Which is why Ferguson and company choose not to criticize European refs as they do Premier League officials.
UEFA strong, F.A. weak.
Managers know this. A manager can expect little more than a £10,000 fine that the club pays for domestic indiscretions.
The FA's punishments (non-punishments) are absolutely no deterrent.
In fact, ref-baiting managers think it is money (the club's money) well spent if they can intimidate a referee.
How can we expect players to respect referees when managers constantly belittle them and blame them for their team's defeat?
The F.A. has allowed the situation to stagnate to such an extent that referees can never be respected.
I was at a Championship game last season, and when the home team was read out there was little or no reaction from the fans. When the ref's name was announced there were boos all around the stadium.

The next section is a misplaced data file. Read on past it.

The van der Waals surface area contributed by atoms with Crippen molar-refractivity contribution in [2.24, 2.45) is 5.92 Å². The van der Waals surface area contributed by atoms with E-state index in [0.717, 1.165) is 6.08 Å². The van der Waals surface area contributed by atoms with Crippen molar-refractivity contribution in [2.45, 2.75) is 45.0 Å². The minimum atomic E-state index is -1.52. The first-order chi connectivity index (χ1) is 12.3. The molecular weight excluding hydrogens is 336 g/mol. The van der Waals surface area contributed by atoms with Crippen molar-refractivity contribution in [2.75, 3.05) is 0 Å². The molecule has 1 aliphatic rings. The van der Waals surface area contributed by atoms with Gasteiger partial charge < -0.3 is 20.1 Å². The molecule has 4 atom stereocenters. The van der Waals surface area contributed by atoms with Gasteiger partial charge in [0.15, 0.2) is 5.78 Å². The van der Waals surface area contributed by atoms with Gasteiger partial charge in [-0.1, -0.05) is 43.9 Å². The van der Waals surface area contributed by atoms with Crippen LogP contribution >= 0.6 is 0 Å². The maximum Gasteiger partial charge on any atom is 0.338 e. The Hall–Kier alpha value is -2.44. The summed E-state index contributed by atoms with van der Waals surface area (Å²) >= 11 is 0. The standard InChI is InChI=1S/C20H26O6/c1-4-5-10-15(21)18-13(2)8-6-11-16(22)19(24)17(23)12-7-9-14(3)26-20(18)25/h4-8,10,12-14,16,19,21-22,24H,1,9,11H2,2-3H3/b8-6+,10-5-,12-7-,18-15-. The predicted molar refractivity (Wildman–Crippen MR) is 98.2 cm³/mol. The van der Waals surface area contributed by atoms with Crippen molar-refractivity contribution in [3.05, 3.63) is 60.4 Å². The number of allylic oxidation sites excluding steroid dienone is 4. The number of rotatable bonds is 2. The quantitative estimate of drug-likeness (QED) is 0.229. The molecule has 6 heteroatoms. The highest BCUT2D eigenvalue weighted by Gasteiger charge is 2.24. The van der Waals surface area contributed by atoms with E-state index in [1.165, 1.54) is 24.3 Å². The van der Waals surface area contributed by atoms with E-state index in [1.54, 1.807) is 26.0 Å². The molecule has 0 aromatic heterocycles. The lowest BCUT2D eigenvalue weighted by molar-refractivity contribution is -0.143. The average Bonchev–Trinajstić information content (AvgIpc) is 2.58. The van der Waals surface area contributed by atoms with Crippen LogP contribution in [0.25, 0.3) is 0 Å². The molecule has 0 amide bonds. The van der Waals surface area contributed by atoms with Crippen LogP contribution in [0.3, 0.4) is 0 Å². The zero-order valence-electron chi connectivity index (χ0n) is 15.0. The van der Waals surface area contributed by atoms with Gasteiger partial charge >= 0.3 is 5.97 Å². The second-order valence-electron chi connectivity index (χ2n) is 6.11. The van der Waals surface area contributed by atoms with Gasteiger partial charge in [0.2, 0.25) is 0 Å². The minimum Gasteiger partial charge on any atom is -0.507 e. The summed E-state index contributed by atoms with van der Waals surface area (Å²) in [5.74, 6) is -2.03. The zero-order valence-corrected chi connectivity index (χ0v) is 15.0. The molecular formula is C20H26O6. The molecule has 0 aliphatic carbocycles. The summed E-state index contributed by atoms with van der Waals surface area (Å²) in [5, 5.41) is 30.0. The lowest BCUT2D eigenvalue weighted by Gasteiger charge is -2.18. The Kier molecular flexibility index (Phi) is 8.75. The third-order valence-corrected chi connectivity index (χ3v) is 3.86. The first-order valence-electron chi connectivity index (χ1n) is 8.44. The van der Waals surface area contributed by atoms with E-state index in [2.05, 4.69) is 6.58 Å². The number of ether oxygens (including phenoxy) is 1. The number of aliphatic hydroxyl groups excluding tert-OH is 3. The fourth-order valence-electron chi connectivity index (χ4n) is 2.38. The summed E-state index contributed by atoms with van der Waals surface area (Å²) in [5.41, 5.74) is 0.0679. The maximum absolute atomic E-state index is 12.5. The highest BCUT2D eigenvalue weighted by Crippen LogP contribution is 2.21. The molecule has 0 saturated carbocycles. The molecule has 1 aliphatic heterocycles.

The Respect campaign is too little far too late. Clubs should fine any player cautioned for dissent.
And referees should adopt a zero-tolerance policy. But while public opinion is behind ridding the game of posturing players, if referees started to show five or six yellow cards for dissent, it would mean one or two of those dissenters being subsequently sent off.
Would those who have called for referees to take a much harder line then back the officials' action?
Will Sky Sports, the BBC and print media say: "Well done, ref. The game ended 10 vs. 9, but you did a great job."
I don't think so.
Christopher Davies is the author of the recently released book "Behind The Back Page."